Cruel summer ahead – why is Australia so unprepared?

2023 has shattered climate records, accompanied by extreme weather that has left a trail of devastation and despair, according to the World Meteorological Organization at COP 28. Some of the most significant extreme heat events were in southern Europe and North Africa, especially in the second half of July. Temperatures in Italy reached 48.2°C, and record-high temperatures were reported in Tunis (Tunisia) 49.0°C, Agadir (Morocco) 50.4°C and Algiers (Algeria) 49.2°C.

Heat-related deaths are on the rise globally. In 2019, a study in The Lancet attributed 356,000 deaths to extreme heat. A recent study puts the excess deaths due to last year’s heatwaves in Europe at more than 70,000. The death toll of this year’s heat waves is as yet unknown, but likely to be much worse.

Extreme heat events are without doubt the greatest risk to the right to life caused by climate change. And this has major implications for those providing key social services to lessen inequality.

An extreme heat event occurs when temperatures sit at roughly 5°C above average for three days or more – and particularly when this is coupled with high levels of humidity. These conditions pose serious health risks for older people, outdoor workers, people with chronic conditions, pregnant women, children, people living in poorly insulated housing or remote communities, people with reduced mobility, culturally and linguistically diverse communities, refugees, and people experiencing energy poverty and/or social isolation.

Our Climate Justice Observatory has modelled how many more such days vulnerable people in Queensland will face.

Australia finally has a national climate health strategy, launched on December 3, and not a moment too soon. It points to the development of a National Heat Health Action Plan that we needed in place at least five years ago. Some states also have strategies, the most comprehensive being South Australia, with its useful guide Healthy in the Heat. Melbourne, too, now has two Chief Heat Officers, one of six cities globally that are participating in an international movement to improve how cities handle heat in a warming world.

But we still haven’t done the deep thinking and planning required to get communities ready – and the next El Nino driven southern summer is here. We need to take a human rights approach to assessing its potential impact.

How will access to health be affected?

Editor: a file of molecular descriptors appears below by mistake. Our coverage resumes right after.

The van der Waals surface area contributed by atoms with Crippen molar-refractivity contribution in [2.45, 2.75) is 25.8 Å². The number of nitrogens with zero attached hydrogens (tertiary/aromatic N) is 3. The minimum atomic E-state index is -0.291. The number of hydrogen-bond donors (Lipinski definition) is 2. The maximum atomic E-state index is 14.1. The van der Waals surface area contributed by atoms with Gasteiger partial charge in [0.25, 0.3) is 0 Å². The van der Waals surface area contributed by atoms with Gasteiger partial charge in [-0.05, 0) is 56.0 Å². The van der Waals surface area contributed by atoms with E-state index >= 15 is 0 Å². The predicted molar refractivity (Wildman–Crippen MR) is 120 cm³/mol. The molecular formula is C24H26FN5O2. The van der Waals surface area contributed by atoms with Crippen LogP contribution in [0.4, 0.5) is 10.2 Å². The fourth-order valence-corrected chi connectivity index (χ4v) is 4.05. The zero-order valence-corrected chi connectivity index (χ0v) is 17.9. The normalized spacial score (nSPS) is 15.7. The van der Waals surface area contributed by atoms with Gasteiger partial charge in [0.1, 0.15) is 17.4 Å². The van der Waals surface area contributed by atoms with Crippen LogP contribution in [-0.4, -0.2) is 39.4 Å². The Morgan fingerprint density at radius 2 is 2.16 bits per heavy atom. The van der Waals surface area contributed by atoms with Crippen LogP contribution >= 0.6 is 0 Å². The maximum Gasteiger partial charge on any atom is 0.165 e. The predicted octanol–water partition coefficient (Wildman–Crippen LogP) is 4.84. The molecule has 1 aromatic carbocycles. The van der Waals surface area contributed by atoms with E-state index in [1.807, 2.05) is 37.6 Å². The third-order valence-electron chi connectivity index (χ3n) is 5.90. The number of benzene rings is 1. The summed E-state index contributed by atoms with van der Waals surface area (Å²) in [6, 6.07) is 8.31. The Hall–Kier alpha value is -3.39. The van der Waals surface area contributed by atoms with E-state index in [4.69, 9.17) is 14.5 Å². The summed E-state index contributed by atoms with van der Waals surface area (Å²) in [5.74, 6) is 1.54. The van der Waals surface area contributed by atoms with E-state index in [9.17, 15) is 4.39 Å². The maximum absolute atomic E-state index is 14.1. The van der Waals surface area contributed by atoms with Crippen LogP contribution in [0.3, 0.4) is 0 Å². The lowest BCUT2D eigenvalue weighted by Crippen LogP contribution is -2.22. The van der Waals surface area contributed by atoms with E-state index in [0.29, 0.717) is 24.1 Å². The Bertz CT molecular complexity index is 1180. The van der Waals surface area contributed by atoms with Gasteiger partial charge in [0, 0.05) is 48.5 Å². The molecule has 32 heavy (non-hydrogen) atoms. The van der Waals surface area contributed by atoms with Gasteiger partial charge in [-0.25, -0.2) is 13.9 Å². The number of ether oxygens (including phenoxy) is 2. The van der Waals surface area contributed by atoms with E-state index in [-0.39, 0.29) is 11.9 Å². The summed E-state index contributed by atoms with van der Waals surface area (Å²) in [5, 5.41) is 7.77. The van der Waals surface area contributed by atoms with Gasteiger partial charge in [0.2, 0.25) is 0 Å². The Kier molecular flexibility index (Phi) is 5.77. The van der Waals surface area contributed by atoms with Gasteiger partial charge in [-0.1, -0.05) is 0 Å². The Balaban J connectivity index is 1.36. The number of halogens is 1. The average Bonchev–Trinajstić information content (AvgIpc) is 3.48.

In 2016, a Climate Council report used existing data from the 2009 heatwaves in Australia to map increases in ambulance call outs, emergency department presentations as well as heat related deaths to indicate additional pressures on health system during hotter months.

This report found emergency call-outs jumped by 46%; cases involving heat-related illness jumped 34-fold; and cardiac arrests almost tripled in Victoria. In total, 374 excess deaths were recorded, a 62% increase on the previous year.

It also reported that

although many states have taken significant steps to upgrade their heat and health warning systems since the deadly heatwaves of 2009, strategies vary considerably from state to state and focus primarily on reactive rather than long-term planning.

However, there are things we can learn from various Western European countries that had “already taken significant strides in preparing their cities, industries and people for the threat of extreme heat”. There will be more lessons from this summer too.

What is the impact on homeless populations?

Homeless people need adequate shelter during a heatwave to avoid fatal consequences. Access to food is more difficult and food spoils more easily, plus there is additional need for increased amounts of water. Triggers for mental health and exposure to trauma increase as does the underlying issue that homeless people may have limited access to safe spaces during any extreme weather event.

In Australia, many air-conditioned spaces require people to undertake a commercial transaction to remain there. This begs an important question: do places like public libraries take on the role of “cool banks”, as they did in the UK during last year’s heatwaves there?

Read more:
How do we save ageing Australians from the heat? Greening our cities is a good start